Treatment Options for Depression

What are the different types of treatment?

The most common treatment for depression includes the combination of antidepressant medicine (see Depression Medicines) and psychotherapy.

Psychotherapy - Psychotherapy is sometimes called "talking therapy." It is used to treat mild and moderate forms of depression. A licensed mental health professional helps people with depression focus on behaviors, emotions, and ideas that contribute to depression. They also help the depressed person identify and understand life problems that contribute to their illness in order to enable them to regain a sense of control. Psychotherapy can be done on an individual or group basis and can include family members and spouses. It is most often the first line of treatment for depression.

Medicines - Medicines are commonly used to treat depression. Your family doctor can prescribe the medications or refer you to a psychiatrist. The medications are chosen based on your symptoms. The cost of medicines and potential side effects are important considerations when choosing this type of treatment for depression.

Electroconvulsive therapy Electroconvulsive therapy (ECT) is a procedure in which of an electric current is used to produce a seizure in the patient. It is believed that ECT results in the release of chemicals in the brain that aid communication between nerves. It is used for severe forms of depression and is rarely used in patients with epilepsy.

Alternative treatments - Alternative treatments can sometimes provide relief that traditional western medicine cannot. While some alternative treatments have become accepted as part of modern health care practice, others still have not been proven safe and effective.

Whether they are scientifically effective, alternative therapies—by providing forms of relaxation and relief from stress—have a place in healing and general health and well-being. Examples of alternative therapies include acupuncture, guided imagery, chiropractic treatments, yoga, hypnosis, biofeedback, aromatherapy, relaxation, herbal remedies, massage, and many others.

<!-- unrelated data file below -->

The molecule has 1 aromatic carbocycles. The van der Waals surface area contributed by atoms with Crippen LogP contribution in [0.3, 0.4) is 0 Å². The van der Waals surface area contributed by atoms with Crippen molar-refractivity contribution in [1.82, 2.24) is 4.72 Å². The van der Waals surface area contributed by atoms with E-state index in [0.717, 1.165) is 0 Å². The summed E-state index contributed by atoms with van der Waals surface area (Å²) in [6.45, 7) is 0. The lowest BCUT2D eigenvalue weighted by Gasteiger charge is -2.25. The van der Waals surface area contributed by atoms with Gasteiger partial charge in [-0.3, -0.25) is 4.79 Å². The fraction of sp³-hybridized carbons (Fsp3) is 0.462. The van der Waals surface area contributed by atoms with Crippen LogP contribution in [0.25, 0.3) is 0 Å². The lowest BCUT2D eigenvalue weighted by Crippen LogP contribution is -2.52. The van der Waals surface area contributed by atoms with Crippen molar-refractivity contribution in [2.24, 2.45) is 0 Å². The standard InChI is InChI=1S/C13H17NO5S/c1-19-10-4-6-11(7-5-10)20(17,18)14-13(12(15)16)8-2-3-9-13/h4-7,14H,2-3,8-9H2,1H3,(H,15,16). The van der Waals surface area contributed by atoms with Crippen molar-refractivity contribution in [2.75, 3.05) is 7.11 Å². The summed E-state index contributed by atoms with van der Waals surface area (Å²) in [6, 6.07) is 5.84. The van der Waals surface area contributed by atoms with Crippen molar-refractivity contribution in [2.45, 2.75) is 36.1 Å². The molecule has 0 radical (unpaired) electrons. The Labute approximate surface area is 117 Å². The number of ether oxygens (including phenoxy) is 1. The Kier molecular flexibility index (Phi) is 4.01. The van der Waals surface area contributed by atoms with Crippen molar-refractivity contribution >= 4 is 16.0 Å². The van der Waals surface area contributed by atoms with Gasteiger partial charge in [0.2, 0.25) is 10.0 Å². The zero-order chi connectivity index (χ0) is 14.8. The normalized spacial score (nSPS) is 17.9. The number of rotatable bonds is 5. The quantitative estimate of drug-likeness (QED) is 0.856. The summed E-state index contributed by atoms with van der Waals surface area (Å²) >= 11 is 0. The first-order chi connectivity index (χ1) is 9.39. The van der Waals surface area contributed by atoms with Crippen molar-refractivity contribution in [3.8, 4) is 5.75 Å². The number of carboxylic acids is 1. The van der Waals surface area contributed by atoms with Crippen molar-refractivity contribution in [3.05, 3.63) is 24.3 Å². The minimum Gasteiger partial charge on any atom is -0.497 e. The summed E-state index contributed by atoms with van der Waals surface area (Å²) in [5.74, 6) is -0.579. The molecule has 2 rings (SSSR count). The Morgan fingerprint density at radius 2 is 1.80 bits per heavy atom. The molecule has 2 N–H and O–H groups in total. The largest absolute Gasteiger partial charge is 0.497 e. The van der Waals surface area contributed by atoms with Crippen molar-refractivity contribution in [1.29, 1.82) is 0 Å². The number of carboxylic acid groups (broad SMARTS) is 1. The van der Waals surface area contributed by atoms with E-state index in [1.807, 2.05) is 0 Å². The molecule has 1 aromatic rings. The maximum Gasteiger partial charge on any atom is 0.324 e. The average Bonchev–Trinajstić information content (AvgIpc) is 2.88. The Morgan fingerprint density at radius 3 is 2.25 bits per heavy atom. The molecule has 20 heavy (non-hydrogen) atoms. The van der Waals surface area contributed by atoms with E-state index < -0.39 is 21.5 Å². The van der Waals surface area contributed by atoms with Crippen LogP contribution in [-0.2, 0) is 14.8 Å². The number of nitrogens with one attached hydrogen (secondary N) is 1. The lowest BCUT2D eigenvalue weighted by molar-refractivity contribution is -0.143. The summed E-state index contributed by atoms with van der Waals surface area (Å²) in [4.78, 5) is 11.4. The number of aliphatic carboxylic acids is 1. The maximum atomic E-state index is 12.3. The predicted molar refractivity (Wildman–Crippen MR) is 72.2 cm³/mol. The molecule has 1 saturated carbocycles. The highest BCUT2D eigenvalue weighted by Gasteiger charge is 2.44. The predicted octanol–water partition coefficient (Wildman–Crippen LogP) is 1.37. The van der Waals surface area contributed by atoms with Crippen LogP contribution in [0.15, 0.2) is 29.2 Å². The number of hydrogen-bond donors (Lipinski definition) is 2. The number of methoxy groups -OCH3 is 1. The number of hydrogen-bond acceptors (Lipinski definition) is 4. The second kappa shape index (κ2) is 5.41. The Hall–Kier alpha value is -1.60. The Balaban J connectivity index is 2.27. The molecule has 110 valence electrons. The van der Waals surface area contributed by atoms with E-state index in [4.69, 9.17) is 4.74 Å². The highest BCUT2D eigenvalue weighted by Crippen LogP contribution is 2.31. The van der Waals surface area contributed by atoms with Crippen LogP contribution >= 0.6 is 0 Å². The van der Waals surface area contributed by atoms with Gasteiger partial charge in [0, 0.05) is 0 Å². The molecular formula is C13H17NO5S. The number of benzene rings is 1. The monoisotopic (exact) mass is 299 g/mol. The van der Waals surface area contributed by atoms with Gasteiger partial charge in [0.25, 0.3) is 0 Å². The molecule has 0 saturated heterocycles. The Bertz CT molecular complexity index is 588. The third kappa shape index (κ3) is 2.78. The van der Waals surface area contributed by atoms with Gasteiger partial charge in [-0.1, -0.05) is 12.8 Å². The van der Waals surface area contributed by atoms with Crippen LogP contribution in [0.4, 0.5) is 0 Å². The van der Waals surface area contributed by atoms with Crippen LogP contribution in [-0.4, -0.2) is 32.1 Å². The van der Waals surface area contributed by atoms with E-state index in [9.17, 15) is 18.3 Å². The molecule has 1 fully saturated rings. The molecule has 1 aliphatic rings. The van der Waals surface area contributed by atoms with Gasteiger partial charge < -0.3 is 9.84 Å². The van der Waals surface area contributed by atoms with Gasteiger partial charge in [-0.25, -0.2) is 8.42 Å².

In general, alternative therapies by themselves are effective for mild, but not more severe forms of depression.

Hormone replacement therapy (HRT) in women — Depression is more common in women than in men. Changes in mood with premenstrual syndrome (PMS) and premenstrual dysphoric disorder (PMDD), after childbirth, and following menopause are all linked with sudden drops in hormone levels.

Hormone replacement is a treatment currently used to relieve symptoms of menopause such as night sweats and hot flashes. By using HRT, women can help prevent osteoporosis and possibly reduce memory loss. There are many advantages to using HRT for relieving symptoms of menopause; and although they may, in the future, be found to help depression in some women, these hormones can actually contribute to depression. Be sure to tell your doctor if you have had depression before and are considering HRT.

Can depression come back?

Even when treatment is successful, depression can return. Psychotherapy and/or maintenance antidepressant medication can help prevent depression from coming back by correcting the beliefs, perceptions, and behaviors that contribute to your depression. If you do experience recurring symptoms, don't hesitate to seek help again.

What is the outlook?

The outlook for depressed people who seek treatment is very promising. By working with a qualified and experienced mental health care professional, you can regain control of your life.


This information is provided by the Cleveland Clinic and is not intended to replace the medical advice of your doctor or health care provider. Please consult your health care provider for advice about a specific medical condition. For additional health information, please contact the Center for Consumer Health Information at the Cleveland Clinic (216) 444-3771 or toll-free (800) 223-2273 extension 43771. If you prefer, you may visit or This document was last reviewed on: 10/20/2014